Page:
I have zero experience of gas firing, but theory certainly suggests that something that can radiate in the firebox would certainly help. I assume the orange part in the firebox section.jpg in your post of yesterday is some sort of woven mesh? You are way ahead of me on the use of ceramic burners. I know the Gauge 1 guys use them and that is the extent of my knowledge. That kind of makes sense if the power input is limited and space is obviously an issue in such small locos.
My program takes account of the emissivity of the flue gas - I did some back calculations to determine appropriate values for the soup of soot and ash particles that you get with coal firing. There are some standard values for water vapour and CO2 from work by Hottel. The rest is mostly N2 which has effectively zero emissivity. It's ages since I used Hottel's data, so would have to flog through to find some appropriate values.
A correspondent on another forum has put me on the Wok burners - they are cheaper than the brass bar to make them!

Raygers,
I have downloaded your boiler design and will run the numbers. My first impression is that some superheat or at least steam drying would be a good move. There is a paper here:
Bill Hall was a UK professor and model engineer. If you look at Fig 5 it shows that with good superheat an engine (in our sizes) will consume about 25% more than the theoretical cylinder volume at cut off. With saturated steam that goes up to 150% more. In effect you would have to boil 2.5 times as much water to supply a given engine which means you will spend a lot more time shovelling coal and pumping water.
It may take me a few days to work the numbers. Feel free to give me a nudge if other things get in the way.
Martin

Thanks Martin. Good info!
I always add a "DRYER/SUPERHEATER" in my boilers as the benefits of energy transmitted from burner to cylinder using superheat are just something I new to be worthwhile from being a teenager and seeing the Coal fired boilers in a power station (for 150Mw generator turbines), with superheaters, water pre-heating economisers, condensers, etc. - I worked as a "shutdown" boiler cleaner in the summer hols as a student. Crawled in and outside Babcock's finest coal-dust fired monsters..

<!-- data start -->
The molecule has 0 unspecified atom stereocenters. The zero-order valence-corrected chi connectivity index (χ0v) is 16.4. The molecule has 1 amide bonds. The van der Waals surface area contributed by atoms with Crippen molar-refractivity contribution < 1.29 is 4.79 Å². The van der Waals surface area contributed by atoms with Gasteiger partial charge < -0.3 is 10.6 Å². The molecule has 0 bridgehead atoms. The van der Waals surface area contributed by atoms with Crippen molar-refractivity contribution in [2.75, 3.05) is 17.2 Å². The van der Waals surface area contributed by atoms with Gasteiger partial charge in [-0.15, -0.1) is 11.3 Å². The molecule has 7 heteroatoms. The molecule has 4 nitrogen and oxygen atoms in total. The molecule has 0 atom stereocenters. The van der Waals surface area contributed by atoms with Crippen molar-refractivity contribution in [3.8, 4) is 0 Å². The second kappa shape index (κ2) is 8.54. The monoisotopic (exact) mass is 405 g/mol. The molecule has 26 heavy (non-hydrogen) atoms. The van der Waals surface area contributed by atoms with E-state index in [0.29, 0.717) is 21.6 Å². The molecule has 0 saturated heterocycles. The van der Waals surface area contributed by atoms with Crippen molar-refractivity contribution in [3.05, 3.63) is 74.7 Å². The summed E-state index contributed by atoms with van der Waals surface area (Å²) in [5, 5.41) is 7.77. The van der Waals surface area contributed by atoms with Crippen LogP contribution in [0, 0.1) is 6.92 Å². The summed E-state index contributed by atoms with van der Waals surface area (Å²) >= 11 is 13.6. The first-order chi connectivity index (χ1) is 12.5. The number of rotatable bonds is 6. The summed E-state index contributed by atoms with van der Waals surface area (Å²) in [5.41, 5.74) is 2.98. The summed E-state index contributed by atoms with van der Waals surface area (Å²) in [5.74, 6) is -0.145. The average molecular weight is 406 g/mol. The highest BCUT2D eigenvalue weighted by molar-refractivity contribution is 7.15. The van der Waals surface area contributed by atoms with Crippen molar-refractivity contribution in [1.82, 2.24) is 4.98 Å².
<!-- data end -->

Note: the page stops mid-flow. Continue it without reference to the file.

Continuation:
On my titchy gas fired boilers the superheater/dryer is at least a steam pipe from the take-off fed through a flue and back - or through the firebox, or a coil in the smoke-box. Depends on physical constraints as much as how much superheat. My 3in vertical Boiler with a coil in the firebox is super-hot! Tarnishes brass and copper pipe easily. at 20psi it really makes a difference to the performance of little engines, typically powering bicycle dynamos.
Many people forget Physics... and think "Pressure" is all you need. But the steam is just an energy transfer medium, so "Enthalpy" is what makes it work (in my head): I.E. Energy as the steam leaves the boiler minus energy as it leaves the exhaust of the engine. I.E. More energy "IN" means more power generated. - But if I am wrong, please teach me, as I was hopeless at Thermodynamics in college!
Must get around to studying your paper again, and having a look at real numbers of Coal fired versus Gas fired, flue sizes, etc.
Incidentally: I have a diagram showing temperatures of radiant Media: but I can't find it! Wire mesh works up to 1200deg.C, but Ceramic only 900deg.C. Higher and they degrade. New foam matrices work up to 1400deg.C - but cost hundreds of £ for a slab!
Cheers!
K2

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• REZNOR Infra-red heating tech info.pdf
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"The boiler will be coal-fired if I can find some."

Perhaps you could contact the Toronto Society of Model Engineers or the Richmond Hill Live Steamers. They should have coal to burn, as it were.

If that fails, you can PM me. I have a fair amount of Welsh steam coal in the size you'll need, though it's near Belleville.